Now, we all accept that coal as a fuel already had a limited future. We all accept that it is a 'dirty' fuel – but, having acknowledged that fact, where does that leave the UK's energy security now? What are the alternatives? And are we now in a real mess? The answer to that last question is YES – YES we are in a real mess.
Let's take a look at the 'perfect storm' of circumstances that finally drove a stake through the heart of the UK's deep coal mining industry...
'We're greener than you'
Some years ago, the European Union introduced an Industrial Emissions Directive, a tax on industries whose processes were deemed to increase atmospheric pollution.
The UK Government adopted the Directive – and then had a brilliant idea. Why not have the UK lead the world in tackling climate change? Show the rest how it can be done?
They went ahead and introduced an additional UK tax regime on domestic industry, known now as the Carbon Price Support scheme.
This 'we're greener than you' approach immediately put British industry (intensive energy users and most particularly coal-fired power stations) at a significant competitive disadvantage to overseas competitors. Now who saw that coming?
The US and the success of shale gas
At the same time, the United States discovered the economic advantages of shale gas production. This policy was so successful that tens of millions of tonnes of US coal (previously used to power their domestic industry) now flooded world markets. Surprise, surprise, the price of coal dropped through the floor.
Meanwhile, other countries such as Russia, China and Colombia were each pushing increased amounts of coal into the same open market – and coal prices kept on tumbling...
It gets better: The UK's additional emissions tax (Carbon Price Support) was structured to automatically increase every year. Domestic coal-fired power stations began to hoover up increasing amounts of cheaper foreign coal. Like any business, they weren't going to look a gift horse and all that...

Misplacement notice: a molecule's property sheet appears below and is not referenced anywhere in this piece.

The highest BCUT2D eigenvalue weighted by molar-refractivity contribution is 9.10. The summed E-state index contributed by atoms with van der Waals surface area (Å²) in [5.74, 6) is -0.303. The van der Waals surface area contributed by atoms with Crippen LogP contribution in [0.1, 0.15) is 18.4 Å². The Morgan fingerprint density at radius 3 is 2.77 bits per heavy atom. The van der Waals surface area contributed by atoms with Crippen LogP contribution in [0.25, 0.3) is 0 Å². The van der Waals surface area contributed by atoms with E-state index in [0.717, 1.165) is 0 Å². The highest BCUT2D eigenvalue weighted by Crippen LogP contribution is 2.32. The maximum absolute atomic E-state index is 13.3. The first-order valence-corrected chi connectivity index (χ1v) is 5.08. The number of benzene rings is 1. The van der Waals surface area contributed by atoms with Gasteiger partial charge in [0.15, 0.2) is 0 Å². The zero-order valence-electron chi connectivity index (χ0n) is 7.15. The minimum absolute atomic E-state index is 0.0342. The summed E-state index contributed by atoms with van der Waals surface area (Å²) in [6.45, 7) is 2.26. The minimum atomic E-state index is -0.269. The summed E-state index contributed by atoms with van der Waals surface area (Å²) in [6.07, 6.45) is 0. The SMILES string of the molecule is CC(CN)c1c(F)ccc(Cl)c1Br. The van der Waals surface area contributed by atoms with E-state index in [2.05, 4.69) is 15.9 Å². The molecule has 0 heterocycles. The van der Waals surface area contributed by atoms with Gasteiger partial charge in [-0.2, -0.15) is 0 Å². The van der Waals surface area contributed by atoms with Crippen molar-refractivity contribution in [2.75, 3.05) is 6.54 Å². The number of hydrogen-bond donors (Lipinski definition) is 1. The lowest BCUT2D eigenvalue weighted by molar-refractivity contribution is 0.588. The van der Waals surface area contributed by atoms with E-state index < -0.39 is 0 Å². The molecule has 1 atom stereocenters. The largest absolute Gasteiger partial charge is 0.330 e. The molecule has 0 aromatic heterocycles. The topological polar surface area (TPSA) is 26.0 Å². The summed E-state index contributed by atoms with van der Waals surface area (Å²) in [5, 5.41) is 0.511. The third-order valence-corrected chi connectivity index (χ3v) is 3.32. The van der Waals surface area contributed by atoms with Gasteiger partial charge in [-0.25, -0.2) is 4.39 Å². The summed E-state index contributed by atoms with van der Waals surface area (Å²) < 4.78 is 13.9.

Not exactly 'greener'
With world coal prices through the floor, UK-produced coal (often mined almost literally across the road from the power stations) was now more expensive than coal shipped halfway around the world. Not exactly a 'greener' solution, eh?
Let's double our tax regime!
Now, remember the UK Government's Carbon Price Support scheme? It gets even better: In 2014, the UK Government let it be known that, come April 2015, it's extra emissions tax was going to effectively double, adding even greater pressure to coal margins. Knowing this huge rise was coming, the power stations stocked up to the max, getting in every tonne of cheap imported coal they could before the tax hike. What business wouldn't go down that route?
The upshot for UK deep coal mines was that the cost of actually mining the coal was greater than the price at which they could sell it. It doesn't matter what business you're in, that scenario is only ever going to end in tears....and that's where we came in.
Both Labour and the Conservatives are committed to ending all coal production in pursuit of a carbon-free future. Very laudable I'm sure you'll agree. But this drive to drive out carbon is only workable if you have a 'Plan B'. Oh dear...
The UK Government wants to close all UK coal-fired power stations by 2025 – yet these power stations still provide around 30% of all our electricity.
The country's energy future is being staked on renewables – but the Government has slashed subsidies on solar and wind.
It has turned its back on the so-called 'clean coal' technologies (carbon capture and storage); and is keeping its fingers crossed that a combination of the French and the Chinese will both build and finance a nuclear power plant here.
It's already likely that this nuclear plant won't be completed quickly enough to plug our looming energy gap - and as a desperate sweetener, the Government have offered our nuclear 'partners' some outrageous price guarantees once the plant does come on stream (whenever that might be).
North sea oil is running out, and the collapse of world oil prices means developing new fields is increasingly unlikely. Drilling for shale gas has not begun – and our main sources of gas come from increasingly unreliable and volatile nations and regimes who owe us no favours.
We've still got many millions of tonnes of coal underground in the UK; but once you close and cap-off a deep coal mine it never re-opens. Let's all keep our fingers crossed, eh?
Energy policy? You're having a laugh. Energy security? Ditto.